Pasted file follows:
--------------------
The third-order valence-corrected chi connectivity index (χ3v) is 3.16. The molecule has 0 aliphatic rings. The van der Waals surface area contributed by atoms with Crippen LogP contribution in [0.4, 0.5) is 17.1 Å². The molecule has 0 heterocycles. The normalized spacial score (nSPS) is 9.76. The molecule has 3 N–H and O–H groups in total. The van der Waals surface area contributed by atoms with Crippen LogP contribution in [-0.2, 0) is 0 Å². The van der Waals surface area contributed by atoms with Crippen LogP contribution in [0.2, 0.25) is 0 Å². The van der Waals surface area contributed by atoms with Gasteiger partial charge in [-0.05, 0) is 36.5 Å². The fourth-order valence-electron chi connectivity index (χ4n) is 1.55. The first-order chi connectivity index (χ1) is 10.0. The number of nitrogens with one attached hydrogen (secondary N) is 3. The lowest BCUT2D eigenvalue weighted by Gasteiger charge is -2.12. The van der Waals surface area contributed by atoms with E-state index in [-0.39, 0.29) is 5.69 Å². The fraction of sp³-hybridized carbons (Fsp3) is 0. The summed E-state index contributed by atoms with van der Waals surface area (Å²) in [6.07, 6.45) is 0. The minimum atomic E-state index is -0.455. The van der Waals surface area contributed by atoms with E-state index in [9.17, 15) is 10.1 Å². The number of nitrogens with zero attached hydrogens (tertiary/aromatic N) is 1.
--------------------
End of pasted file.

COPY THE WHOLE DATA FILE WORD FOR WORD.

The third-order valence-corrected chi connectivity index (χ3v) is 3.16. The molecule has 0 aliphatic rings. The van der Waals surface area contributed by atoms with Crippen LogP contribution in [0.4, 0.5) is 17.1 Å². The molecule has 0 heterocycles. The normalized spacial score (nSPS) is 9.76. The molecule has 3 N–H and O–H groups in total. The van der Waals surface area contributed by atoms with Crippen LogP contribution in [-0.2, 0) is 0 Å². The van der Waals surface area contributed by atoms with Crippen LogP contribution in [0.2, 0.25) is 0 Å². The van der Waals surface area contributed by atoms with Gasteiger partial charge in [-0.05, 0) is 36.5 Å². The fourth-order valence-electron chi connectivity index (χ4n) is 1.55. The first-order chi connectivity index (χ1) is 10.0. The number of nitrogens with one attached hydrogen (secondary N) is 3. The lowest BCUT2D eigenvalue weighted by Gasteiger charge is -2.12. The van der Waals surface area contributed by atoms with E-state index in [-0.39, 0.29) is 5.69 Å². The fraction of sp³-hybridized carbons (Fsp3) is 0. The summed E-state index contributed by atoms with van der Waals surface area (Å²) in [6.07, 6.45) is 0. The minimum atomic E-state index is -0.455. The van der Waals surface area contributed by atoms with E-state index in [9.17, 15) is 10.1 Å². The number of nitrogens with zero attached hydrogens (tertiary/aromatic N) is 1.